Well, thanks for listening to today's show. You can grab all the shownotes, the resources, pretty much everything that I mentioned over at BenGreenfieldFitness.com, along with plenty of other goodies from me, including the highly helpful “Ben Recommends” page, which is a list of pretty much everything that I've ever recommended for hormone, sleep, digestion, fat loss, performance, and plenty more. Please, also, know that all the links, all the promo codes, that I mentioned during this and every episode, helped to make this podcast happen and to generate income that enables me to keep bringing you this content every single week. When you listen in, be sure to use the links in the shownotes, use the promo codes that I generate, because that helps to float this thing and keep it coming to you each and every week.
Do probiotics really seed or populate your gut?
How do you decide which strain or species of probiotic to take?
Do certain compounds enhance the efficacy of probiotics?
Should probiotics be personalized?
I tackle all these probiotic questions and many more in today's episode with Raja Dhir.
Raja is Co-Founder and Co-CEO of Seed, an ecosystem of kindred scientists, doctors, innovators, entrepreneurs, and translational storytellers from around the world. Seed's members collectively believe in the potential of the microbiome to improve human and planetary health.
Raja leads Seed’s research strategy and academic collaborations, clinical trial design, product development, and intellectual property strategy. He is the architect of the Seed Platform and has unique expertise in translating scientific research for product development – including patented inventions to stabilize sensitive compounds to improve human microbiome diversity and inflammatory biomarkers. He’s also the co-chair of Seed’s Scientific Advisory Board where Seed focuses on solving complex ecological problems including honeybee colony collapse, plastic degradation, and soil fertility through bacteria.
Raja is an entrepreneur-in-residence at the Church Lab in the Department of Genetics at Harvard Medical School and is a director and co-chair of the Scientific Advisory Board for Micropia, a $20MM microbial ecology/education platform and the world’s first museum dedicated exclusively to microbes. He also serves on the Editorial Board for the scientific journal, Microbiome, on the Industry Advisory Committee for the International Scientific Association for Probiotics and Prebiotics (ISAPP), and is a member of the New York Academy of Sciences (NYAS), the American Society for Microbiology (ASM), and the American Association for the Advancement of Science (AAAS), among others.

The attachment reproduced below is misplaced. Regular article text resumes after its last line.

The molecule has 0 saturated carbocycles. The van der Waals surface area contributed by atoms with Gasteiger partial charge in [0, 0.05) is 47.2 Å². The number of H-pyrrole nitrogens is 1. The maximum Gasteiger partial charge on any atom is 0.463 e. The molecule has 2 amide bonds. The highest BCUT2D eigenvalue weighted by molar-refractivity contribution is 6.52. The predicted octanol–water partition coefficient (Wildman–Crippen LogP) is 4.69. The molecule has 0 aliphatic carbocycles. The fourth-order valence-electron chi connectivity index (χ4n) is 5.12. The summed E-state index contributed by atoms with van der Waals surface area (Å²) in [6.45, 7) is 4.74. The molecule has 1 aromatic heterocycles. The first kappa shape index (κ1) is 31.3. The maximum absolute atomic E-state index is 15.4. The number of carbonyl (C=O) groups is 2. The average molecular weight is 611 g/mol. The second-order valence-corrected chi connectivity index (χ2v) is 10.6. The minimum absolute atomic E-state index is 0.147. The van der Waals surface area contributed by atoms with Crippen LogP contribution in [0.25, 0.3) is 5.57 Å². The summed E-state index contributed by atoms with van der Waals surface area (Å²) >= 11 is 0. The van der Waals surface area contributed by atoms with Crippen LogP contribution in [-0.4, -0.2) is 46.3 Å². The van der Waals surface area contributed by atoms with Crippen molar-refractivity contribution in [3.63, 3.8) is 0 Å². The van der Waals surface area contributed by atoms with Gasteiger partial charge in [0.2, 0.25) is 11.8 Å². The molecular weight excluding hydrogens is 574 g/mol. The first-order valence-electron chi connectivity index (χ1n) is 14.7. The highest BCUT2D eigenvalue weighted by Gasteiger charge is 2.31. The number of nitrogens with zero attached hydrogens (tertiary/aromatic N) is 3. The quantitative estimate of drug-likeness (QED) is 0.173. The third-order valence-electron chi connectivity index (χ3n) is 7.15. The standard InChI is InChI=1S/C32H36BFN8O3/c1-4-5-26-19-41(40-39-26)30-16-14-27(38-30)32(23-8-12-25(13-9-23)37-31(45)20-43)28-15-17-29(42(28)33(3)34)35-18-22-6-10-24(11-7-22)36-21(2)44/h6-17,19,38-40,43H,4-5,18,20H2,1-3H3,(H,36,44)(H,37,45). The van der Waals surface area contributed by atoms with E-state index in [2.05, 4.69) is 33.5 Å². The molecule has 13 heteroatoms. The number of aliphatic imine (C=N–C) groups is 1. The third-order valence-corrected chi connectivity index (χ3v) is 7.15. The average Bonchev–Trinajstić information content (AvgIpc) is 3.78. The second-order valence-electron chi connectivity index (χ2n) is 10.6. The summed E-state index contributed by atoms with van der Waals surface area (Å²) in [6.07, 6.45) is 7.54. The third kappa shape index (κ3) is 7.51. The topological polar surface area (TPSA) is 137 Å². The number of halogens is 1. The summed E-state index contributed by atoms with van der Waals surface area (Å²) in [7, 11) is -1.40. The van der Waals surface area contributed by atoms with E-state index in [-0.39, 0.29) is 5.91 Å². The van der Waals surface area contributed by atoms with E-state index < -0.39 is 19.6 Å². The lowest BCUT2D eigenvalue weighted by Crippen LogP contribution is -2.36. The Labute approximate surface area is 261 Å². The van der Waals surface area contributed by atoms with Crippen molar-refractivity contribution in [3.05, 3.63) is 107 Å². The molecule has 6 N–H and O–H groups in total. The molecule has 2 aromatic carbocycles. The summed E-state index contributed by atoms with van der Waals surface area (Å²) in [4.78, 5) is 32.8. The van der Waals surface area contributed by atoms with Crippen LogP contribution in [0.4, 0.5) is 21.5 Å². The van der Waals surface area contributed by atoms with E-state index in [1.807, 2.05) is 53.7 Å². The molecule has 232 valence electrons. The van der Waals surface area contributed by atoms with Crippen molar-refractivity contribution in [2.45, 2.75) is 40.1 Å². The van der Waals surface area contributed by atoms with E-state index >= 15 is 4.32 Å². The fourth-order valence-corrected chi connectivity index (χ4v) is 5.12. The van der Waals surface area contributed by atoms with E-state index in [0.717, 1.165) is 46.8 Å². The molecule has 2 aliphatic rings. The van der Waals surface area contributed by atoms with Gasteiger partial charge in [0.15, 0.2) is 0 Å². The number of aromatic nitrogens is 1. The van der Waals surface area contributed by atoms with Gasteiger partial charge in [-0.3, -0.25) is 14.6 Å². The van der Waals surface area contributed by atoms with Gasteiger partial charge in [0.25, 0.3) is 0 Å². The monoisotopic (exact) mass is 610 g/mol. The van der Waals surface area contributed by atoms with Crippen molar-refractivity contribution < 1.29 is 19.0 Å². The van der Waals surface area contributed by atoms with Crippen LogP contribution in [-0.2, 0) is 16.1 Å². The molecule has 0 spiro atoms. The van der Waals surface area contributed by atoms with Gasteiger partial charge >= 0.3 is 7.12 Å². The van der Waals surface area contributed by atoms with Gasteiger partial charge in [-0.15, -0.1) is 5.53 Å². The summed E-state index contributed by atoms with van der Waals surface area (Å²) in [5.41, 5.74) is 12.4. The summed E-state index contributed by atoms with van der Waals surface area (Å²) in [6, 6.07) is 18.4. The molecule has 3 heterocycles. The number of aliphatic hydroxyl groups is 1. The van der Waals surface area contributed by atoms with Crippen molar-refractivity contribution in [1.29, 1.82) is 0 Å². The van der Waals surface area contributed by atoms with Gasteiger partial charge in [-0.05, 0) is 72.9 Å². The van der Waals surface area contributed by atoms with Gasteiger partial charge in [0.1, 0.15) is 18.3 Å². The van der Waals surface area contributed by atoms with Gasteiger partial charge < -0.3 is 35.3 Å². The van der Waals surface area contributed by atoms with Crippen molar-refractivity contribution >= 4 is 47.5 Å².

During our discussion, you'll learn:
-Why we misunderstand probiotics and especially probiotic research…8:30
- Raja's research paper: Probiotics: What they are and what they are not
- We're understanding more and more about the gut and microbiome every day
- An organism must show that it has a specific effect on the body before the term “probiotic” can be used
- The term “probiotic” is unregulated in the United States
- Consumers are way ahead of the science
- Proper definition of a probiotic: live microorganisms, which when administered in adequate amounts confer a health benefit on the host
- Unscientific research on probiotics has led to damage in credibility in the field
- Taking one single data set that's not causative and applying the results to the entire field is an unscientific practice
-The recent studies on probiotics that Raja mentions, and sometimes criticizes, in his work…13:45
- Conducted by the Weizmann Institute
- Got subjects to consent to invasive small intestinal biopsies, versus just the colon
- Ordinarily, you test the large intestine only
- An overemphasis on testing stool samples
- Fallacy: Collecting large amounts of data will give you an accurate answer
- How classical biologists are different:
- Have a hypothesis,
- Narrow down an intervention,
- Test (in a large enough sample size) and look for biomarkers that change in the host
- How the test worked:
- Gave 3 groups of people large amounts of antibiotics
- Gave one group probiotics, one group allowed to recover spontaneously (watchful waiting), third group FMT; their own stool injected back in rectally
- Hypothesis: What's the fastest way of recovering to your normal baseline?
- After 90 days, everything lost statistical significance; all 3 groups indistinguishable from one another
- 3 things you can do to improve an infant's health
- Vaginal birth
- Not having antibiotics during birth (if you have a c-section)
- Do at least 2 of the 3 correctly, you dramatically increase the chances that the infant's microbiome will develop normally
- Science should not be a sensationalistic field
- Temptation to exploit research for short-term PR gains
-What regulations or standardizations exist when it comes to the microbiome and probiotics…23:25
- Contract manufacturers: used by big dairy companies, big business, probiotics found in local grocery stores
- European facilities are better equipped due to dietary differences
- Species vs Strains:
- Ex: Chihuahuas and Dobermans are different strains of the same species
- Some strains are up to 70% different from strains of the same species
- Must be tested on humans, otherwise should be called a microbial product vs. a probiotic product
- Some less disciplined companies benefit from the existing ambiguities in the probiotic field
-Raja's answer to the flaws in probiotic research he discusses in his paper and in his work…27:15
- The paper concludes with an optimistic view; possible changes in the next 5 years
- Click here for a table of physiological and metabolic processes influenced by the human microbiome according to Raja's research paper.
- Activating a switch in the body that prevents and reverses food allergies